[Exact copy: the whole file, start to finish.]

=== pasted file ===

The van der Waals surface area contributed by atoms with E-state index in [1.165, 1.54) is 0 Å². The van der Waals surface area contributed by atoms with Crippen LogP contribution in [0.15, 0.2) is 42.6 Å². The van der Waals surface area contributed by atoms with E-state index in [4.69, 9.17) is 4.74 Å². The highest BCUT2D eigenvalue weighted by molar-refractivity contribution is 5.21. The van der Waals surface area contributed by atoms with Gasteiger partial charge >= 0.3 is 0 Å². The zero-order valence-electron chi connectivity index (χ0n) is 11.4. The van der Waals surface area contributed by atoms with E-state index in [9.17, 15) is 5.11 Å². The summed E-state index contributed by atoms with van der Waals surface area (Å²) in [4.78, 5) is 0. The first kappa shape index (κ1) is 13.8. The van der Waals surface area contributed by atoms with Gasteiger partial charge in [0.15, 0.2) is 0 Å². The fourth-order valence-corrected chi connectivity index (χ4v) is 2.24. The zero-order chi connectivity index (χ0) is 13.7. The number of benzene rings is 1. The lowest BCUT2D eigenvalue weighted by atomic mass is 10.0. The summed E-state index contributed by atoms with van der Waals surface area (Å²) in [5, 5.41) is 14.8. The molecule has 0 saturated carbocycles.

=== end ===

The van der Waals surface area contributed by atoms with E-state index in [1.165, 1.54) is 0 Å². The van der Waals surface area contributed by atoms with Crippen LogP contribution in [0.15, 0.2) is 42.6 Å². The van der Waals surface area contributed by atoms with E-state index in [4.69, 9.17) is 4.74 Å². The highest BCUT2D eigenvalue weighted by molar-refractivity contribution is 5.21. The van der Waals surface area contributed by atoms with Gasteiger partial charge >= 0.3 is 0 Å². The zero-order valence-electron chi connectivity index (χ0n) is 11.4. The van der Waals surface area contributed by atoms with E-state index in [9.17, 15) is 5.11 Å². The summed E-state index contributed by atoms with van der Waals surface area (Å²) in [4.78, 5) is 0. The first kappa shape index (κ1) is 13.8. The van der Waals surface area contributed by atoms with Gasteiger partial charge in [0.15, 0.2) is 0 Å². The fourth-order valence-corrected chi connectivity index (χ4v) is 2.24. The zero-order chi connectivity index (χ0) is 13.7. The number of benzene rings is 1. The lowest BCUT2D eigenvalue weighted by atomic mass is 10.0. The summed E-state index contributed by atoms with van der Waals surface area (Å²) in [5, 5.41) is 14.8. The molecule has 0 saturated carbocycles.